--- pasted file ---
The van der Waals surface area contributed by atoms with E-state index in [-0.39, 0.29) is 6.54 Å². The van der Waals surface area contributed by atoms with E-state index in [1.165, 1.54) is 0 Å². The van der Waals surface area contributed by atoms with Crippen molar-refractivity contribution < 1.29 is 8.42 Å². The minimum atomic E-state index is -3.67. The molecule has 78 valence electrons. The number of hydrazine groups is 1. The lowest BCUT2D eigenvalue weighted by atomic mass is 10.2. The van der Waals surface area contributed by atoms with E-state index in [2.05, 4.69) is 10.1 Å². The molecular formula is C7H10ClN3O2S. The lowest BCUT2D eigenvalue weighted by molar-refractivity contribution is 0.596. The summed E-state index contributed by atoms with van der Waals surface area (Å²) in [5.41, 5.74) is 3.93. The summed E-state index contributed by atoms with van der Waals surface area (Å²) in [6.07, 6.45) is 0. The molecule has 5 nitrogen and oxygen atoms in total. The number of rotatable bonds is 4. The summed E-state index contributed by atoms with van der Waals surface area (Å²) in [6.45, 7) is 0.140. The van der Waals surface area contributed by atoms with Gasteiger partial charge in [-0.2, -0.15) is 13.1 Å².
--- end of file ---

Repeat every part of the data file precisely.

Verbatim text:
The van der Waals surface area contributed by atoms with E-state index in [-0.39, 0.29) is 6.54 Å². The van der Waals surface area contributed by atoms with E-state index in [1.165, 1.54) is 0 Å². The van der Waals surface area contributed by atoms with Crippen molar-refractivity contribution < 1.29 is 8.42 Å². The minimum atomic E-state index is -3.67. The molecule has 78 valence electrons. The number of hydrazine groups is 1. The lowest BCUT2D eigenvalue weighted by atomic mass is 10.2. The van der Waals surface area contributed by atoms with E-state index in [2.05, 4.69) is 10.1 Å². The molecular formula is C7H10ClN3O2S. The lowest BCUT2D eigenvalue weighted by molar-refractivity contribution is 0.596. The summed E-state index contributed by atoms with van der Waals surface area (Å²) in [5.41, 5.74) is 3.93. The summed E-state index contributed by atoms with van der Waals surface area (Å²) in [6.07, 6.45) is 0. The molecule has 5 nitrogen and oxygen atoms in total. The number of rotatable bonds is 4. The summed E-state index contributed by atoms with van der Waals surface area (Å²) in [6.45, 7) is 0.140. The van der Waals surface area contributed by atoms with Gasteiger partial charge in [-0.2, -0.15) is 13.1 Å².